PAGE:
Dead zones and algal blooms tend to be especially bad in the Bay over the summer months. Dead zones are areas where excess nutrients in the water- nitrogen and phosphorus runoff from human activity- create oxygen depleted underwater areas, where fish and other aquatic organisms find it difficult to survive. Algal blooms occur in waters with excess nutrients. The blooms block sunlight to submerged aquatic vegetation. Underwater grasses cannot grow and survive in these conditions, and cannot provide food or shelter for a number of reliant species.
Scientists predicted in June that there would be an above-average dead zone in the Chesapeake Bay this summer. There is good and bad news on that front. In July, the Bay’s dead zone was the smallest recorded in 30 years, according to the Capital Gazette. Hurricane Arthur and cooler than average temperatures in July were likely the main factors. However, it is predicted that this trend will not last through August. Warmer temperatures, and the spread of algal blooms already spotted in the Bay and its tributaries will lead to more serious conditions later this summer.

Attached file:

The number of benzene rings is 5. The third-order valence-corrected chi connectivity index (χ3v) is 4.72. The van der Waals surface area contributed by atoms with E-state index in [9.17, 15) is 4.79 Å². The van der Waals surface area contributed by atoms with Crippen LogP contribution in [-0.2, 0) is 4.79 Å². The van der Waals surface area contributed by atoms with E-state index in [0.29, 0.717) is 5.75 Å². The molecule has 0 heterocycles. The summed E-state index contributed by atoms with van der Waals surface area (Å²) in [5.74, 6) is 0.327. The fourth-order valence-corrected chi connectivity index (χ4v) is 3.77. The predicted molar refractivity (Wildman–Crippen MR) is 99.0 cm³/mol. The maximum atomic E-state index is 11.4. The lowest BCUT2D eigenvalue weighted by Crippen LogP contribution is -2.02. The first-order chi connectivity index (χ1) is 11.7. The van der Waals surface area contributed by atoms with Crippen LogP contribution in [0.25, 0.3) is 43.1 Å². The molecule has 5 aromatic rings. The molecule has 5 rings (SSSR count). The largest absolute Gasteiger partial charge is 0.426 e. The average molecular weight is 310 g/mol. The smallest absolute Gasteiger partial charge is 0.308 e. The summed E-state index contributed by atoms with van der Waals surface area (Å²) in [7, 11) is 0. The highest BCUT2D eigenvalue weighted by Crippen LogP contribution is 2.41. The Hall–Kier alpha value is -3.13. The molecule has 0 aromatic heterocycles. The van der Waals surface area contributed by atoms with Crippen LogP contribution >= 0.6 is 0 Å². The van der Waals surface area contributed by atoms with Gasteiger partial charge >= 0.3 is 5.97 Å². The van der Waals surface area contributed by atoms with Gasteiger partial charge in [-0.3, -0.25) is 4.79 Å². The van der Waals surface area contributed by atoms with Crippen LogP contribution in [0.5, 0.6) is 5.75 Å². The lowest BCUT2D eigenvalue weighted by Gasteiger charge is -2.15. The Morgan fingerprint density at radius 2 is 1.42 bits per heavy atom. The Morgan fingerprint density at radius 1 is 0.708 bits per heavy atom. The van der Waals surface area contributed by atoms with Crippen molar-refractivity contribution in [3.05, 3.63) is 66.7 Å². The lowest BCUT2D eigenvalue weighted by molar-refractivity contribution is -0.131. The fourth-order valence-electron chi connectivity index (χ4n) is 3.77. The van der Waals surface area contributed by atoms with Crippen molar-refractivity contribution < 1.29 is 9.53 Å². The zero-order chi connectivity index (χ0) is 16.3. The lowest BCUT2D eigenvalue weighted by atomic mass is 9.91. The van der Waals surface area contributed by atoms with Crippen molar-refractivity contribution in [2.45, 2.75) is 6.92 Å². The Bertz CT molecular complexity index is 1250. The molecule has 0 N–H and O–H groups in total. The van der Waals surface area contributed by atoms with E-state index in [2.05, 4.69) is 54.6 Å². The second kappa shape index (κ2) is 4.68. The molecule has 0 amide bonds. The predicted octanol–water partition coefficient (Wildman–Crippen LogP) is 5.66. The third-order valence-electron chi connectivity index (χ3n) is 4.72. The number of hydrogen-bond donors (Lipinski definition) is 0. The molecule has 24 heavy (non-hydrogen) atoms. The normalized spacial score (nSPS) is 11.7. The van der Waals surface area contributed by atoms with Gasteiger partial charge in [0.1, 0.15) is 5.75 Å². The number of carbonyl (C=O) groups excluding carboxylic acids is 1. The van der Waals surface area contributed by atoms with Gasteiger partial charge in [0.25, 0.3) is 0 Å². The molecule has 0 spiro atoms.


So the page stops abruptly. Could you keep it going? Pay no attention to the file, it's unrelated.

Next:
-Researchers at William and Mary, and the Virginia Institute of Marine Science (VIMS), are working on an algae biofuel initiative, which harvests algae as fuel, and takes up excess algae and nutrients in the water that create dead zones and harmful blooms. There is an interesting article in the Biomass Magazine, which goes into more detail on this project.
–The Chesapeake Bay Program recently published a photo essay that documents how researchers at the University of Maryland Center for Environmental Science (UMCES) record dead zones in the Bay. UMCES uses a research vessel to go out to the deepest parts of the Bay and perform a number of tests, including the measurement of dissolved oxygen levels.